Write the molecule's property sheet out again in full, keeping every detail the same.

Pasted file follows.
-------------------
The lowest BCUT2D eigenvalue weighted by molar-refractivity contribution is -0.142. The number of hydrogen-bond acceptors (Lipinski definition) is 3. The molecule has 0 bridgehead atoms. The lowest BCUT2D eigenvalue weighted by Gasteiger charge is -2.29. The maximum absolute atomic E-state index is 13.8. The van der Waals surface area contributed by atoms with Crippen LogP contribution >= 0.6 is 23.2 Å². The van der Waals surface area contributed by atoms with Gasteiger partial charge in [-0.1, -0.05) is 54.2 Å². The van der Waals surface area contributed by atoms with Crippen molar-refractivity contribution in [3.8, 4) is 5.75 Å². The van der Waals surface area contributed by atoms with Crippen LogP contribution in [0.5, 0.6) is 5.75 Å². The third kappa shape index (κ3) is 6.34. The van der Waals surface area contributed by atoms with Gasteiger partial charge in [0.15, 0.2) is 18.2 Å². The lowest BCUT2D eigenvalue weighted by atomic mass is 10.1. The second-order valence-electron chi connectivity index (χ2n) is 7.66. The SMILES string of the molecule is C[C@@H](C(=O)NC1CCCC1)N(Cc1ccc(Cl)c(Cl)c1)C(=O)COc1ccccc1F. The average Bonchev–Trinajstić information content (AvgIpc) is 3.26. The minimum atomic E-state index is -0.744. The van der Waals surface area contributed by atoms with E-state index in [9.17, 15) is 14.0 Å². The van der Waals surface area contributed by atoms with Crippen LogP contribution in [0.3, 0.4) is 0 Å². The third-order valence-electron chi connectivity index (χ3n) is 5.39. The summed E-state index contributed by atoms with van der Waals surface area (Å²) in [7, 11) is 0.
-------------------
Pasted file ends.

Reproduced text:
The lowest BCUT2D eigenvalue weighted by molar-refractivity contribution is -0.142. The number of hydrogen-bond acceptors (Lipinski definition) is 3. The molecule has 0 bridgehead atoms. The lowest BCUT2D eigenvalue weighted by Gasteiger charge is -2.29. The maximum absolute atomic E-state index is 13.8. The van der Waals surface area contributed by atoms with Crippen LogP contribution >= 0.6 is 23.2 Å². The van der Waals surface area contributed by atoms with Gasteiger partial charge in [-0.1, -0.05) is 54.2 Å². The van der Waals surface area contributed by atoms with Crippen molar-refractivity contribution in [3.8, 4) is 5.75 Å². The van der Waals surface area contributed by atoms with Crippen LogP contribution in [0.5, 0.6) is 5.75 Å². The third kappa shape index (κ3) is 6.34. The van der Waals surface area contributed by atoms with Gasteiger partial charge in [0.15, 0.2) is 18.2 Å². The lowest BCUT2D eigenvalue weighted by atomic mass is 10.1. The second-order valence-electron chi connectivity index (χ2n) is 7.66. The SMILES string of the molecule is C[C@@H](C(=O)NC1CCCC1)N(Cc1ccc(Cl)c(Cl)c1)C(=O)COc1ccccc1F. The average Bonchev–Trinajstić information content (AvgIpc) is 3.26. The minimum atomic E-state index is -0.744. The van der Waals surface area contributed by atoms with E-state index in [9.17, 15) is 14.0 Å². The van der Waals surface area contributed by atoms with Crippen LogP contribution in [0.3, 0.4) is 0 Å². The third-order valence-electron chi connectivity index (χ3n) is 5.39. The summed E-state index contributed by atoms with van der Waals surface area (Å²) in [7, 11) is 0.